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US, Turkey 'will work together' in Syria: Tillerson

Rex Tillerson and Turkish counterpart Mevlut Cavusoglu aimed to resolve US-Turkey tensions [Getty]

Date of publication: 16 February, 2018

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Rex Tillerson said the US will work with Turkey after tensions spiked over American policy in Syria and its support for a Kurdish militia that Ankara deems a terror group.

US Secretary of State Rex Tillerson on Friday said NATO allies Turkey and the United States would work together in Syria after a spike in tensions over the conflict.

"We are not going to act alone any longer, not US doing one thing, Turkey doing another," Tillerson said in Ankara after talks with Turkish counterpart Mevlut Cavusoglu.

"We will work together... we have good mechanisms on how we can achieve this, there is a lot of work to be done," he said.

A prime task of Tillerson on his trip to Ankara is to allay Turkish anger over US policy in Syria, a dispute which has ignited the biggest crisis in bilateral ties since the 2003 Iraq war.

Washington has warned that Turkey's operation against the People's Protection Units (YPG) Kurdish militia in the Afrin region of Syria risks distracting from the fight against jihadists.

He added that Turkey and the United States had to solve the tensions surrounding the Kurdish militia-held Syrian town of Manbij - which Ankara has threatened to attack - as a "priority".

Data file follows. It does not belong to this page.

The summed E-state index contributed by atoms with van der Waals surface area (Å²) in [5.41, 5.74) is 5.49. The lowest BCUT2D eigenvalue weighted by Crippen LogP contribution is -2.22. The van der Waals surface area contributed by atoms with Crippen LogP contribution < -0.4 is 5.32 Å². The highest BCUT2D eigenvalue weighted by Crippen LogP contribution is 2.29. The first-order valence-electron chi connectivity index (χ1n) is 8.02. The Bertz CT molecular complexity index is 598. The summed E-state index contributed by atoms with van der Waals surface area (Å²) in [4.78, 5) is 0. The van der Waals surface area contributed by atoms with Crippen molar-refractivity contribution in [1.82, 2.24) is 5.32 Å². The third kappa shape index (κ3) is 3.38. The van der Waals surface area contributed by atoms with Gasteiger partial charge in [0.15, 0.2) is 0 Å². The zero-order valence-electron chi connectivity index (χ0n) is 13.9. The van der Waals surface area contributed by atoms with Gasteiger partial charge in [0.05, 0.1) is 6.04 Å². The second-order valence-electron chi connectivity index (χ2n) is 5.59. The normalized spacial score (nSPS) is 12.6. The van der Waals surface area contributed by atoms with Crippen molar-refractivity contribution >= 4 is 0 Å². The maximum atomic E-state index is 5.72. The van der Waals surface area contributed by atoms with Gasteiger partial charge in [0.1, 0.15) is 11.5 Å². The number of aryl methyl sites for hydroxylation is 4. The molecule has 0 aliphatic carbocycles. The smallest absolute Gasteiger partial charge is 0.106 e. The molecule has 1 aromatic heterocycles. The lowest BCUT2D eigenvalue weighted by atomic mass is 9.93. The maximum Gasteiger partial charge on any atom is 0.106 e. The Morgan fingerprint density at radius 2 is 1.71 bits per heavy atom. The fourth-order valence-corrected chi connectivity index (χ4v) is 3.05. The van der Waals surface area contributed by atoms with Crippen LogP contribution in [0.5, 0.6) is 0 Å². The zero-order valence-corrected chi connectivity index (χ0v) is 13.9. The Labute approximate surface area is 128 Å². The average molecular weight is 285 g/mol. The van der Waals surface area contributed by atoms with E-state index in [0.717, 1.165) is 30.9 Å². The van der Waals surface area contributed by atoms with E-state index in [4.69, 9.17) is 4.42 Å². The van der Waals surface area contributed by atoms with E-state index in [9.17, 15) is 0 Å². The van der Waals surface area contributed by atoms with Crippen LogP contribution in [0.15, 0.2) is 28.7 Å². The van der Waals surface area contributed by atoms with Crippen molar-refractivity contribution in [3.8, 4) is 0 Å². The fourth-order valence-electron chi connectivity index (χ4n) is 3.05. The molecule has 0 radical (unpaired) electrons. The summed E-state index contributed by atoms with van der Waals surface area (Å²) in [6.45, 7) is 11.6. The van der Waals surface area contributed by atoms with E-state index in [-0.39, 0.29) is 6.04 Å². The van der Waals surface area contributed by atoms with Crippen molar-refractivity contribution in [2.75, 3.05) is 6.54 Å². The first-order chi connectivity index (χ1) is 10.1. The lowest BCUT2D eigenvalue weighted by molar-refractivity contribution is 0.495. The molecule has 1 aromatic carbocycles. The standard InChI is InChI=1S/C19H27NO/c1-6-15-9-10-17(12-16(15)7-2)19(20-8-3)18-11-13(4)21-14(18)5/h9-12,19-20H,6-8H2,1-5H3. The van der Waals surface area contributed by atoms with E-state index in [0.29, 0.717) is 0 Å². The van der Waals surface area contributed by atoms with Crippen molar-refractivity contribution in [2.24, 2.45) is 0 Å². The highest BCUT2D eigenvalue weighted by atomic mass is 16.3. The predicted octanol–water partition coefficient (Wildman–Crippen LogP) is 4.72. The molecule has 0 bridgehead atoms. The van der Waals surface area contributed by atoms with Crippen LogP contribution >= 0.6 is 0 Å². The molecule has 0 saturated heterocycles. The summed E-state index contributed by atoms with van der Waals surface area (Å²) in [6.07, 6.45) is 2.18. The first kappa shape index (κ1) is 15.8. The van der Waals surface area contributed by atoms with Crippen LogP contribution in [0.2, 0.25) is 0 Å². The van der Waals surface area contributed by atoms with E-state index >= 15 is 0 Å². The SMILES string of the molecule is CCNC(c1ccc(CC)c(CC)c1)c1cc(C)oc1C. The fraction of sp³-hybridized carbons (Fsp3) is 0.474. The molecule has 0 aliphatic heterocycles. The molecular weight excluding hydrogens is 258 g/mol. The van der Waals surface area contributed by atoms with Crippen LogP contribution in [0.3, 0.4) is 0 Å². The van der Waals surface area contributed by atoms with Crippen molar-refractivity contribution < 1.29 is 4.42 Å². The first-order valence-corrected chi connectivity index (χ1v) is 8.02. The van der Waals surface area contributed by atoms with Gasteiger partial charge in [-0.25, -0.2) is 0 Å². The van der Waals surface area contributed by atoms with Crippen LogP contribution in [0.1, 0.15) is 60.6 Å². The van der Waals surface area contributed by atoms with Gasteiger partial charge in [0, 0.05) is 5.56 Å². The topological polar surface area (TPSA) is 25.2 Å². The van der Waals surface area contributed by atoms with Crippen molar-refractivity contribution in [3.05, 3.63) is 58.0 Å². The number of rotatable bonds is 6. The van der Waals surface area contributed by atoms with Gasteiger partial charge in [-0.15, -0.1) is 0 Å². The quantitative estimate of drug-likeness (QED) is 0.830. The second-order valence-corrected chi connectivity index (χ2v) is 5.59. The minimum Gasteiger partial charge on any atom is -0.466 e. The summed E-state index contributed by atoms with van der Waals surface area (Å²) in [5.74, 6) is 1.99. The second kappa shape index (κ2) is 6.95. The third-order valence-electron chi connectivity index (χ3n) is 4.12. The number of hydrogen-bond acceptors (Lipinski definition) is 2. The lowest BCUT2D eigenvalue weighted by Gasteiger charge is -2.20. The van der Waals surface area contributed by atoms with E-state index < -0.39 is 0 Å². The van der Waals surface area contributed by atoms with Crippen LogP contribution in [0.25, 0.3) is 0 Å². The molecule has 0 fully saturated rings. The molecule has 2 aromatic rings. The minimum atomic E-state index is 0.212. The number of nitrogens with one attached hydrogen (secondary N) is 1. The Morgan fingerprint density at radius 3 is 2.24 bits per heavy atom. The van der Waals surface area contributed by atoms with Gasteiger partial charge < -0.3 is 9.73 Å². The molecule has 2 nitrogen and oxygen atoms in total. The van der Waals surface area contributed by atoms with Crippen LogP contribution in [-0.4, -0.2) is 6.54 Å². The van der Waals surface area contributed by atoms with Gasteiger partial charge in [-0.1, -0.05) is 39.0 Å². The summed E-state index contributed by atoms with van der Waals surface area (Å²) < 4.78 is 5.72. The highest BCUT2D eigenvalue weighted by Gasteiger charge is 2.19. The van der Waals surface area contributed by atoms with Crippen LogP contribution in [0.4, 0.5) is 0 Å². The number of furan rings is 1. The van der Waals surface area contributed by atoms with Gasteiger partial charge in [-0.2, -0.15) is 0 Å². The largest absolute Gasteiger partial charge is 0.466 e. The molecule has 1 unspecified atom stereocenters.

The United States has up to 2,000 troops stationed in Manbij, raising fears of a confrontation between the two NATO allies.

"Manbij is going to be given priority in our joint working effort," he said.

The town was once held by Islamic State (IS) militants before they were pushed out by Kurdish militia and Tillerson said it was vital it did not fall again into jihadist hands.

Tillerson said Manbij will be a "topic of discussion" with Turkey to ensure the city remains in control of allied forces of the United States. 

Turkish officials reportedly had earlier proposed to the US that the Kurdish People's Protection Units (YPG) withdraw from Syria's Manbij and US and Turkish troops be stationed there together, Reuters reported.

Tillerson arrived in Turkey on Thursday for what was widely expected to be difficult talks. US-Turkish relations have deteriorated over US support for the Kurdish YPG militia, which Ankara considers a terror group.

Tillerson and Turkish President Recep Tayyip Erdogan met for three hours in what a State Department spokesman called "productive and open" dialogue.

Last month, Ankara launched Operation Olive Branch in Afrin to drive out the YPG from the province, which borders Turkey.

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